There is no support for the band, given they don't know how long it will take to build the hologram, in addition to the stage space issues, so the atmosphere is slightly strange. There is a definite mix of excitement and apprehension in the air, which is understandable, to be fair, in the circumstances. ‘Perfect Strangers’ rings out around the room, and the crowd, myself included, bellow it out at the tops of our voices. The band take the stage to a loud cheer and get straight into the action with the hologram singing along to King of Rock n Roll. The crowd, after the initial cheer, are a touch less rambunctious than you might expect. This is followed by one of four Sabbath covers, before Tim 'Ripper' Owens takes to the stage, taking over from the hologram Dio, for ‘The Mob Rules’. A second Dio song is covered by Tim before Oni Logan is brought out on to the stage for the third Sabbath cover of the day, which brings out a loud cheer, as the audience are warming up more and more to the night's entertainment.

 

It's hologram time again, as ‘Last In Line’ is interspersed with ‘Holy Diver’, which gets the loudest singalong yet of the evening, before Oni and Tim retake the stage for a Dio and Rainbow cover, respectively. This brings us on to a guitar solo from Craig Goldy, with Bjorn Englen joining him halfway through. This goes down fairly well with the crowd, before a pair of Rainbow covers, the latter being ‘Stargazer’, a personal favourite of mine, which again has everyone singing loudly along as both live vocalists for the night take turns and harmonise. As I apologise to my accompaniment for the evening for half deafening her, the band shuffle off stage to allow Scott Warren to have a solo on keys, which actually doesn't go down so well as the last few songs.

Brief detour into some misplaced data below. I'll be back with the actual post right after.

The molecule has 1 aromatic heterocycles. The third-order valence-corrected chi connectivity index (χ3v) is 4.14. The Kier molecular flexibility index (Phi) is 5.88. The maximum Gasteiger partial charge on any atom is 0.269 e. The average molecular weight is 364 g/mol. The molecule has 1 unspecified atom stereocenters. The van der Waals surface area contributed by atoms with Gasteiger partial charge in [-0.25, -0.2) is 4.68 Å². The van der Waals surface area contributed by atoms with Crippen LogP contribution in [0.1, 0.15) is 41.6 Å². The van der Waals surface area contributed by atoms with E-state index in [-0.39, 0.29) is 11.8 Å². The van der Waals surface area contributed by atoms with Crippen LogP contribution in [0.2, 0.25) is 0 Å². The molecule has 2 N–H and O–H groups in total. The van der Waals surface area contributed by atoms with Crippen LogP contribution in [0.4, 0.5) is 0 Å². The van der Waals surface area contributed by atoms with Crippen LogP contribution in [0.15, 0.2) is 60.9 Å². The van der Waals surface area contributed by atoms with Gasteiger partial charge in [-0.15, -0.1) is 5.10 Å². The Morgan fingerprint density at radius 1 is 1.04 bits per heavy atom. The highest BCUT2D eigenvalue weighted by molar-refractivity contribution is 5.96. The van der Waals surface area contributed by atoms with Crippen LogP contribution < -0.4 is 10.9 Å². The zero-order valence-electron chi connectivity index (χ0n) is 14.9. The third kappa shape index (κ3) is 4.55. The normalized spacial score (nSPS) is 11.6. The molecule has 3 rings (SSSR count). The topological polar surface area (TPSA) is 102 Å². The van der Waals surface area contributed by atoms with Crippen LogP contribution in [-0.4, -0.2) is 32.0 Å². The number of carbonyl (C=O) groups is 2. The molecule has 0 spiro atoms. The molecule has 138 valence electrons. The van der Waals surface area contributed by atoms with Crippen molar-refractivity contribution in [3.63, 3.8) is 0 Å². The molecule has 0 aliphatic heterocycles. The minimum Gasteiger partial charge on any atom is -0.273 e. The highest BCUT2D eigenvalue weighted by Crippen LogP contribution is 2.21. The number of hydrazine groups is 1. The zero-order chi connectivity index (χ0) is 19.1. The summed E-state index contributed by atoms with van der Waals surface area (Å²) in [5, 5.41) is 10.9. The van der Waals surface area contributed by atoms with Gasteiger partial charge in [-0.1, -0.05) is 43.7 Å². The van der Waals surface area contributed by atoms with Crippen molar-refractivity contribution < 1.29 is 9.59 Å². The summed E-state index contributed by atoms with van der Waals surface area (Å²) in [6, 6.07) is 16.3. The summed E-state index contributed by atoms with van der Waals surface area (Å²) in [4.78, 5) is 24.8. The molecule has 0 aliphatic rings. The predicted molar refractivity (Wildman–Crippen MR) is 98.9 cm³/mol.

The band retake the stage now for another Dio cover, with both vocalists taking their place on stage again, as ‘Mystery’ is covered, before one of the highlights of the night, as the hologram arises again, starting off with ‘Heaven And Hell’, before going on to an excerpt of ‘Man On The Silver Mountain’, a well-performed drum solo, which has a snippet of the 1812 Overture by Tchaikovsky during it, before going back to ‘Heaven And Hell’. Seeming almost embarrassed, the band stand at the front of the stage, while the audience just look at them, before they wander off stage, this being an unannounced end of the main set. They come back on a couple of minutes later for a final hologram song of the night in ‘Rainbow In The Dark, before exiting the stage for the night to Dio's ‘This Is Your Life'.

 

Overall, the gig was enjoyable, but having no support band probably hurt the atmosphere more than they may have guessed in advance, as it certainly took a few songs to get going. The hologram worked fairly well - whilst it usually linked and timed well with the music, this was not always the case - had it instead been done in a motion capture, with someone acting it out behind a curtain, for example, I feel this would have made it a lot more realistic, rather than the looped video that was used.

 

All content © Über Rock.  Not to be reproduced in part or in whole without the express written permission of Über Rock.